It depends on the funder – state and local agencies can take as little as 90 days; some private foundations range from 60-90 days, and others award grants only once per year. A federal grant can take up to six months to write and another six month to announce awards. Contact Grants Office personnel to inquire about the projected timeline for a specific funding opportunity.
If at any time you have a question or problem implementing your project you should feel free to call the Grants Office for assistance. Once an award notice from a funder is received by the College, an initial grant launch meeting will be scheduled. Members of the project staff, grant finance and Grants Office will attend. During this meeting the highlights of the grant- including the objectives, reporting and budget requirements, activity implementation, and College grant management protocol will be reviewed. The goal of this first meeting is to clearly define the responsibilities and expectations (of both the funder and the College) associated with the management of the grant.
Be familiar with your approved grant proposal. Your proposal is your blueprint of what you should do, when it needs to be done, who is responsible for it, and what you should accomplish.
Every grant program has a unique set of requirements and regulations. The best place to get started is l look at your approved contract and submitted proposal. If your proposal does not clearly state that you can do or purchase something, don’t assume it is allowable. Check with the Grants Office to see if permission is required or if a revision can be requested from the funding agency. Bear in mind that grant funds are not exempt from standard state and College policies and procedures.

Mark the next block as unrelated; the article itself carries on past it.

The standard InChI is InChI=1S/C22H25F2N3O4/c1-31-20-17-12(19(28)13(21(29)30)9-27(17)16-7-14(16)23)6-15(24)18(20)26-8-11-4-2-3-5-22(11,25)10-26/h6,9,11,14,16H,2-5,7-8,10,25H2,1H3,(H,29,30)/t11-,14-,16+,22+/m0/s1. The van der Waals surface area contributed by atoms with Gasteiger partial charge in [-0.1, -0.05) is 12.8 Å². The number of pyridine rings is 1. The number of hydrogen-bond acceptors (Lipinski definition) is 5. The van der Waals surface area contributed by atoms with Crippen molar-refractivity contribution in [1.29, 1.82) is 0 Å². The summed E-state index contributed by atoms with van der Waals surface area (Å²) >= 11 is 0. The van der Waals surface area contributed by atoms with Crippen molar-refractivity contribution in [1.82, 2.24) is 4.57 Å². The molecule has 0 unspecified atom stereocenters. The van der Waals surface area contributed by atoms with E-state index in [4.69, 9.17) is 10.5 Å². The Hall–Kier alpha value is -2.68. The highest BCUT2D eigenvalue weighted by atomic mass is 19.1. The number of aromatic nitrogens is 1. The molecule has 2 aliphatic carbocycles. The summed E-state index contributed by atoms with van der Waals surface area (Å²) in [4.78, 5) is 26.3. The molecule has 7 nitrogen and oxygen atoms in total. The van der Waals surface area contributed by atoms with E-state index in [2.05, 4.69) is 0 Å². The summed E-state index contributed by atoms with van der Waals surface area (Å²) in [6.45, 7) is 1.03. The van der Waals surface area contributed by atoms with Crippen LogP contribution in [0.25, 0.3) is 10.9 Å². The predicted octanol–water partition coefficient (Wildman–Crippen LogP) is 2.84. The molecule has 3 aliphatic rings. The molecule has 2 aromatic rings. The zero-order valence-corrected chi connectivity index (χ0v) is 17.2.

Before you respond to any inquiry please contact the Grants Office. We can often help determine what the funder wants and help to draft a response.
In most cases, yes. Grant budgets come with very specific regulations that may restrict the transfers between budget categories, prohibit the purchase of certain goods, or services, and limit the specific time frame when the funds are available. In many cases, modifications to the originally-approved budget require prior approval from the funder. This approval process, which is coordinated by the Grants Office) can be very detailed and may require several weeks to obtain. You may save yourself time and frustration by consulting with the Grants Office and Finance Grants Accounting before expending any grant funds not specifically provided for in the approved contract.
Because every grant program is different, funders will have different reporting requirements. However, the reporting process for all grants is coordinated and submitted by the College. Grant accounting will process and submit all financial reports. Program reporting is coordinated by the Grants Office. Normally, project directors submit a draft report to the Grants Office several weeks prior to the due date. The Grants Office will then submit the report for an internal review, which includes approval from the administrator(s) responsible for the grant, and if required, the Chancellor’s signature. The report is then submitted by the Grants Office on behalf of the College.
Still have questions about Grant Management? We’re happy to answer them. Call or email Sandra “Tootie” Guy at email@example.com or 318-678-6176.